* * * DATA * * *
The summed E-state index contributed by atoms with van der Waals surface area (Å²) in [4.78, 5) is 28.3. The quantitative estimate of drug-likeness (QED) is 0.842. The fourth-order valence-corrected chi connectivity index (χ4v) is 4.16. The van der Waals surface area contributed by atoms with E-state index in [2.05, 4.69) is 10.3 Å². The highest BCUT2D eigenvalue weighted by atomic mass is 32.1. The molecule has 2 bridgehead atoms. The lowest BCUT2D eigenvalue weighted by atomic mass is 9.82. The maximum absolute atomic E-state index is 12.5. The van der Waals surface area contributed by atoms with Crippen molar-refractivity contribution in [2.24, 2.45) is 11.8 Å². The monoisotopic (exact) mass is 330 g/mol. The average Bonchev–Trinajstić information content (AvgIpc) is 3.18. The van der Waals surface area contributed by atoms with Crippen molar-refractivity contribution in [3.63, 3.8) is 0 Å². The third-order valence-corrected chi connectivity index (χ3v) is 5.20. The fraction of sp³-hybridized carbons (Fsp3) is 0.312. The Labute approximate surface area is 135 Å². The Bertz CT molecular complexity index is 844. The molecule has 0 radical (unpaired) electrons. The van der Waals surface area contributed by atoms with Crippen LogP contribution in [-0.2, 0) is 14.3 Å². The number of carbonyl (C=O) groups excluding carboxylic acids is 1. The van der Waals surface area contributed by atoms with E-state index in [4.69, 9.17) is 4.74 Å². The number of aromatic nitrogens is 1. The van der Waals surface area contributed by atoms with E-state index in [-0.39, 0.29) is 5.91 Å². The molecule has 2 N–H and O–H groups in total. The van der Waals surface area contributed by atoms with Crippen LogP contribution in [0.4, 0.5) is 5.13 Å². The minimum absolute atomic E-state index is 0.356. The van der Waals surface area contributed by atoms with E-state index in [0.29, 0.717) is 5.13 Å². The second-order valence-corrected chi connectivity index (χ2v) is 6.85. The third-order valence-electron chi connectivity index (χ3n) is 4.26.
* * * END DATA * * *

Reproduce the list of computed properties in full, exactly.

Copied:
The summed E-state index contributed by atoms with van der Waals surface area (Å²) in [4.78, 5) is 28.3. The quantitative estimate of drug-likeness (QED) is 0.842. The fourth-order valence-corrected chi connectivity index (χ4v) is 4.16. The van der Waals surface area contributed by atoms with E-state index in [2.05, 4.69) is 10.3 Å². The highest BCUT2D eigenvalue weighted by atomic mass is 32.1. The molecule has 2 bridgehead atoms. The lowest BCUT2D eigenvalue weighted by atomic mass is 9.82. The maximum absolute atomic E-state index is 12.5. The van der Waals surface area contributed by atoms with Crippen molar-refractivity contribution in [2.24, 2.45) is 11.8 Å². The monoisotopic (exact) mass is 330 g/mol. The average Bonchev–Trinajstić information content (AvgIpc) is 3.18. The van der Waals surface area contributed by atoms with Crippen molar-refractivity contribution in [3.63, 3.8) is 0 Å². The third-order valence-corrected chi connectivity index (χ3v) is 5.20. The fraction of sp³-hybridized carbons (Fsp3) is 0.312. The Labute approximate surface area is 135 Å². The Bertz CT molecular complexity index is 844. The molecule has 0 radical (unpaired) electrons. The van der Waals surface area contributed by atoms with Crippen LogP contribution in [-0.2, 0) is 14.3 Å². The number of carbonyl (C=O) groups excluding carboxylic acids is 1. The van der Waals surface area contributed by atoms with E-state index in [4.69, 9.17) is 4.74 Å². The number of aromatic nitrogens is 1. The van der Waals surface area contributed by atoms with E-state index in [-0.39, 0.29) is 5.91 Å². The molecule has 2 N–H and O–H groups in total. The van der Waals surface area contributed by atoms with Crippen LogP contribution in [0.4, 0.5) is 5.13 Å². The minimum absolute atomic E-state index is 0.356. The van der Waals surface area contributed by atoms with E-state index in [0.29, 0.717) is 5.13 Å². The second-order valence-corrected chi connectivity index (χ2v) is 6.85. The third-order valence-electron chi connectivity index (χ3n) is 4.26.